Henry Anthony Mastracco, of 9 Crouse Boulevard, St. Johnsville, NY passed away on November 27th, 2017. He would have been 92 years old on December 1st.
Henry was born in Canajoharie, NY in 1925, the son of Pietro Marchello Mastracco and Jenovina (Jenny) Nalli, immigrants from Italy. Along with his brother Joseph and sister Mary, he was educated in public schools in St. Johnsville. In grade school, he regularly pulled the pig tails of his classmate, Mary Croce.
In 1944, as many young men his age knew they would eventually be drafted, he enlisted in the United States Navy. Years later, visiting his son in Washington, coming upon on a monument to the five Sullivan Brothers on Capitol Hill, he shared the story of how he convinced his mother to sign his enlistment papers. Henry brought his mother to Smalley’s Theater in St. Johnsville, where he worked as a projectionist, to see a movie called The Fighting Sullivans. Unaware of how the film ended, with all five brothers killed in action in the battle of Guadalcanal, he thought his chances for enlistment gone, until his mother in her broken English said to him, "I'll sign, you go."
Henry was among many recruits who were trained at NTS Sampson in upstate NY, and then at the amphibious training center in Little Creek, Virginia, then known as Camp Bradford. He served aboard the USS New York in training before being assigned to LST-914, an amphibious assault craft. The 914 was laid down in February of 1944 at Hingham, Massachusetts, the same month that Henry enlisted.
During the war, Henry served as a gunners mate seeing action in both the Atlantic and Pacific theaters. Along with his shipmates, he saw action in North Africa, Sicily, and in Southern France as part of Operation Dragoon. Sailing from the Atlantic to the Pacific via the Panama Canal, the 914 made a stop at Pearl Harbor, where he caught up with his brother who was stationed there. Leaving Pearl, Henry sailed for Okinawa where his ship would become part of the invasion force in Operation Iceberg. The liberation of Okinawa began on April 1st, 1945. Henry would remark years later, that on that April Fools Day in 1945, "we were all fools".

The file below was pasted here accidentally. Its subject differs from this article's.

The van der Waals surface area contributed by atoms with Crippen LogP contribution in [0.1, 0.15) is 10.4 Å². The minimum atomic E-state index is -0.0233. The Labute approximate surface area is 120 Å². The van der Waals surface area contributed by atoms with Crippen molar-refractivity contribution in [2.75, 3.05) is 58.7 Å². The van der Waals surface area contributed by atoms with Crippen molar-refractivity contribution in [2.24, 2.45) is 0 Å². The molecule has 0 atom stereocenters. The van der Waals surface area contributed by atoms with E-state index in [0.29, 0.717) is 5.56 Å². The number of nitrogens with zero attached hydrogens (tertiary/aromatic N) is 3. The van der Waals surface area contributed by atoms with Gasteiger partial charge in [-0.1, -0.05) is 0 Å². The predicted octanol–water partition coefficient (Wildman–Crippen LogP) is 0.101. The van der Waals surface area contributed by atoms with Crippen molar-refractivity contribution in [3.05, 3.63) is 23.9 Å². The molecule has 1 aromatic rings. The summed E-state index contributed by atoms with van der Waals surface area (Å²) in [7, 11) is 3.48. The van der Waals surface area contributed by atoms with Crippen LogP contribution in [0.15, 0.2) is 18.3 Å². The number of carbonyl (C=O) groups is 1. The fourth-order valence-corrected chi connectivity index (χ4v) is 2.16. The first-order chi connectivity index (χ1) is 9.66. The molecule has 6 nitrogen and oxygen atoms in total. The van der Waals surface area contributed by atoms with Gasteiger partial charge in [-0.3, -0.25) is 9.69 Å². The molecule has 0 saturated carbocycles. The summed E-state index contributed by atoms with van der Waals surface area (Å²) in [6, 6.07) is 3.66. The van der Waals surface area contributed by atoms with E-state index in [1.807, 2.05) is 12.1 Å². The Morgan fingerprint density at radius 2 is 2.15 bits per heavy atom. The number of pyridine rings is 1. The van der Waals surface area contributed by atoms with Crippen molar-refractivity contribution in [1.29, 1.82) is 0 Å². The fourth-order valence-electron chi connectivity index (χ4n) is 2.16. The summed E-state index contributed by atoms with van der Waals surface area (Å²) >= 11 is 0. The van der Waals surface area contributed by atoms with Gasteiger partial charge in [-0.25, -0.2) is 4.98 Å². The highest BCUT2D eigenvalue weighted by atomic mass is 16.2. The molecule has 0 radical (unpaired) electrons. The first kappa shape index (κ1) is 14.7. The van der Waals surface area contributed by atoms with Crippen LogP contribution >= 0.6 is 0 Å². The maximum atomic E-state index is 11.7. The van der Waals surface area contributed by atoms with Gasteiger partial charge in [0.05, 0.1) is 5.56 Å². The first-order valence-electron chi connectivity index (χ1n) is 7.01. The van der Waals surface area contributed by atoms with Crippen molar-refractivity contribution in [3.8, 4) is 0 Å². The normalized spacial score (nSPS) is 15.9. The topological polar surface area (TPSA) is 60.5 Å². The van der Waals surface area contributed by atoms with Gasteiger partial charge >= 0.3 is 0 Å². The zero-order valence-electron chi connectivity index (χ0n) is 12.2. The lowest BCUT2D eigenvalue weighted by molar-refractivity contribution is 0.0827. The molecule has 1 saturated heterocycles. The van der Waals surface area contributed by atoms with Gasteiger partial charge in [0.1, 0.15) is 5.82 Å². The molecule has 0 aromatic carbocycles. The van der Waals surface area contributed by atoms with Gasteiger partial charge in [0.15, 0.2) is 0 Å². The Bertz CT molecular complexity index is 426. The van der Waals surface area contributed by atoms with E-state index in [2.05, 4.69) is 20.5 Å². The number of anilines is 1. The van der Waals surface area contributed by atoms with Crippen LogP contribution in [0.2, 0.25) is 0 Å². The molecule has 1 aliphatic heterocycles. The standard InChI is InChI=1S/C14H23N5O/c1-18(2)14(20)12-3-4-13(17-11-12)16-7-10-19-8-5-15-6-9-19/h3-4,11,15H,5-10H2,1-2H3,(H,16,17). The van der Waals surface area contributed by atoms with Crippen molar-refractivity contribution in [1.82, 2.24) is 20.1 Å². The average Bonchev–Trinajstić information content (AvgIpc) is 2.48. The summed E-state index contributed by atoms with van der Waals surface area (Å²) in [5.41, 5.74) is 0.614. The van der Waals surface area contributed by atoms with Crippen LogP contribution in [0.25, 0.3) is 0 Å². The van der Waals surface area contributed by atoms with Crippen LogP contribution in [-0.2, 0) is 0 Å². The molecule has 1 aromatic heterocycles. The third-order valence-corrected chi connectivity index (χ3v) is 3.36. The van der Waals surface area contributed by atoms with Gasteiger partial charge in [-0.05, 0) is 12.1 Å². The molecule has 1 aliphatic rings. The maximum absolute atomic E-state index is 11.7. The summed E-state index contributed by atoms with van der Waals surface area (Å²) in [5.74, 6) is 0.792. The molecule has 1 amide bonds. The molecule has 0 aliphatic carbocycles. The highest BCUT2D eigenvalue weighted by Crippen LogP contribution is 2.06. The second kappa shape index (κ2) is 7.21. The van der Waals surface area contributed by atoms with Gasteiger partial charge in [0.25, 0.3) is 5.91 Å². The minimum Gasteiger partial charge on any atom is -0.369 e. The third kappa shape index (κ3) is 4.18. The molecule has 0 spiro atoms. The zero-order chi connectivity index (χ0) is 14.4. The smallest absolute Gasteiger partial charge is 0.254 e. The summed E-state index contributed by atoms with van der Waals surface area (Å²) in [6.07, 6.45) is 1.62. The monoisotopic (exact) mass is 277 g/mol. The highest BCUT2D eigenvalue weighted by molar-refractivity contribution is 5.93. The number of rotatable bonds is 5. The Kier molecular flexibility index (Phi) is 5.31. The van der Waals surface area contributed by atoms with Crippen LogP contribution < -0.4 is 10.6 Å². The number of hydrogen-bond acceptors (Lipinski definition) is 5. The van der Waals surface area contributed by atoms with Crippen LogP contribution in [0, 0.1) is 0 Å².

Henry reached the rank of Seaman First Class and was honorably discharged in May of 1946. As a member of the crew of LST-914, Henry earned the American Theater Medal, the European African Middle Eastern Campaign Medal with Star, the Asiatic Pacific Campaign Medal with Star, the Philippine Liberation Ribbon, and the World War II Victory Medal.
Upon returning to the states, like many American veterans, he found work where could, factories in Dolgeville, Ilion, Utica, and Canajoharie, the later where he spent over 25 years at the Beech Nut Company. His political values were manifested in his work ethic, serving as an organizer for the AFL-CIO and later at Beech Nut serving as the local union's chief shop steward and then later as a negotiator for the Beech Nut Employees Association when it merged with the Bakers and Confectioners union.
A communicate at St. Patrick's Church in St. Johnsville, Henry was a dedicated parishioner often providing his time and labor in support of the parish he loved. He was among those who painted and maintained the church proper. Henry served for many years as a Cub Pack Leader for Troop 71 in St. Johnsville. He loved music and would often sing along with recordings of Nat Cole, Frank Sinatra, Luciano Pavarotti and his favorite, Dean Martin. His years as a projectionist allowed him to name supporting actors in many classic movies, without hesitation. His sense of humor was understated but ever present, making a point to always see the latest Jerry Lewis film, taking his son along.
On June 14th, 1953, Henry married the girl whose pigtails he pulled in grade school. Mary would make it a point to remind everyone that flags were raised to not only champion patriotism and devotion to country, but also their anniversary. ‘Mary and Hank' celebrated over 64 years of marriage together. Mary said he was so friendly, he could "make friends with a stone". His love of cats and many other of nature’s creatures revealed his gentle heart. Always there to help anyone, whether it was shoveling someone’s driveway before his own in the winter, or giving a ride to someone who needed it, Henry let his actions, rather than his words, speak for him.
Henry Mastracco will be missed by his wife and son in ways that words cannot express. In addition to his wife and son, he is survived by his brother, a brother and sister-in-law, nieces and nephews.
Services have been coordinated with The Enea Family Funeral Home, 9 Center Street in St. Johnsville, NY. (518) 568-2300. Calling hours at the funeral home are Wednesday, November 29, 2017 from 5:00 p.m. to 8:00 p.m. The St. Johnsville American Legion will gather at 6:00 p.m. Wednesday at the funeral home. A Graveside full military Navy funeral service with Rev. David A. Johnson officiating will be held Thursday, November 30, 2017 at 10:00 a.m. in St. Johnsville Cemetery (behind the high school). Online notes of sympathy may be delivered to www.eneafamily.com on the Internet.
As an expression of sympathy, memorial contributions may be made to the National Coalition for Homeless Veterans, 1730 M Street NW,